26 min: Hector Herrera sends a cross into the Poland penalty area from the byline and Alexis Vega outjumps Matty Cash at the far post on the edge of the six-yard box. He makes decent contact with the ball, which floats across the face of goal and bounces narrowly wide. I was expecting the net to ripple there as I thought it was going in. It’s been the chance of the game so far.
25 min: Mexico throw-in, near the halfway line after Sebastian Szymanski puts the ball out of play. Look, it’s something.
22 min: Interesting. Lewandowski goes down in a tangle of limbs with his marker Hector Moreno on the edge of the Mexico penalty area and appeals for a penalty but none is forthcoming. Replays suggest he didn’t deserve one.
21 min: A quarter of the game gone (not counting the now obligatory 55 minutes of added time) and neither goalkeeper has had to make a save yet. Mexico look far more threatening than the Poles thus far.
17 min: Poland drive forward with Zalewski on the ball after he’d picked Hirving Lozano’s pocket and charged upfield. He plays the ball inside trying to pick out Lewandowski in the middle but his pass is wayward. Relief for Mexico.
15 min: Mexico look extremely comfortable in possession and eager to get forward at every opportunity, while their Europpean opponents seem happy to sit back, invite them on and hope to catch them on the break.
14 min: Grzegorz Krychowiak takes the direct approach, lumping the ball long from midfield in the genral direction of Lewandowski. The slightly isolated Polish striker is being well marshalled, however and Mexico clear their lines with a minimum of fuss.
12 min: Luis Chavez gallops down the inside left for Mexico but is dispossessed by a meaty challenge from Zalewski. Corner for Mexico. The ball is curled into the Poland penalty area and Hector Moreno gets his head to it but can only send it high into the air and over the bar.
9 min: Cesar Montes puts the ball out of play for a Poland throw-in deep in Mexican territory. Moments later, Matty Cash runs the ball out of play for a Mexico goal-kick under pressure from Montes.
6 min: Cesar Montes and Kamil Glik clash heads as they contest a high ball at a corner and there’s a break in play while both of them receive medical attention. They’re both OK.
5 min: Lewandowski races on to a cross0field ball in behind the Mexican defence but is unable to cut inside. He wins his side a corner, the first of the game. Zielinski sends the ball into the Mexico penalty area, Lewandowski gets his head to it and it goes wide off the head of a defender. Another corner.
5 min: Irving Lozano is penalised for a foul on Nicola Zawliewski, who goes to ground holding the back of his head. There seems to be a huge number of Mexican fans in this stadium and they’re making one hell of a din.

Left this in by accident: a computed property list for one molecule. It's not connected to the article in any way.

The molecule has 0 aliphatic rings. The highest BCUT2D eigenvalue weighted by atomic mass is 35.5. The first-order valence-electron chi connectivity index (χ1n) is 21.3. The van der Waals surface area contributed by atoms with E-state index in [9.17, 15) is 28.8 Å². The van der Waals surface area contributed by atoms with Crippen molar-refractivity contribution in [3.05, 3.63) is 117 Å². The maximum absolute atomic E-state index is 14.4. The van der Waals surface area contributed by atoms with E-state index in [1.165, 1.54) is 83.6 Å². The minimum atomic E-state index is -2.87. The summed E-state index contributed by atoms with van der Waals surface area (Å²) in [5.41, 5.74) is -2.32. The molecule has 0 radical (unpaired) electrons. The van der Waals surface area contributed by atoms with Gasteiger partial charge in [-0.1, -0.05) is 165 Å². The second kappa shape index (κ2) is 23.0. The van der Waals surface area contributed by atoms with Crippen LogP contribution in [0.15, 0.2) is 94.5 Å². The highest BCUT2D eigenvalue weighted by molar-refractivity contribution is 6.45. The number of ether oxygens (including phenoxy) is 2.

2 min: A cross-field pass from Cesar Montes picks out Alexis Vega on the left touchline as Mexico dominant possession in these very early stages. He’s forced backwards.
1 min: Mexican goalkeeper Guillermo Ochoa gets an early touch, sending a free-kick from deep high, long and into the stand. Throw-in for Poland, which one suspects Matty Cash will take.
1 min: Mexico get the ball rolling with everything well and truly up for grabs in this group following Saudi Arabia’s sensational win over Argentina earlier today.
Not long now: The teams line up in the tunnel, Robert Lewandowski giving hugs and high fives to various starstruck mascots as he makes his way to the front. Mexico goalkeeper Guillermo Ochoa leads out his side. Out they march on to the pitch to line up either side of Aussie ref Chris Beath and his team of match officials for the national anthems.
This just in: Iran’s footballers could face reprisals if they fail to sing the national anthem in their remaining World Cup group games, after a politician said the country “will never allow anyone to insult our anthem”. The Guardian’s diplomatic editor, Patrick Wintour reports …
Some pre-match listening
Our award-winning podcast Football Weekly has gone nightly for the duration of the World Cup and yesterday, myself, Max Rushden, Nedum Onuoha and John Brewin (featuring cameos from Barney Ronay and Elis James in Doha) discussed England’s great start to the tournament, Kieffer Moore’s stellar performance as Wales left it late to snatch a point from USA and much, much more. If you’re not already a subscriber, where have you been? You can listen here or subscribe for free on all the usual pod platforms.
Matty Cash: For reasons I can never quite put my finger on, it never stops being amusing seeing the Aston Villa right-back’s name in the Poland line-up. Born in Slough, Cash had never set foot in Poland before making his debut for the country his grandfather was forced to leave 82 years ago. A little over a year after representing them for the first time, he’s playing in the Poland colours at the World Cup finals. Strap yourself in for a yarn the player himself describes as “quite a crazy story really, a bit complicated”.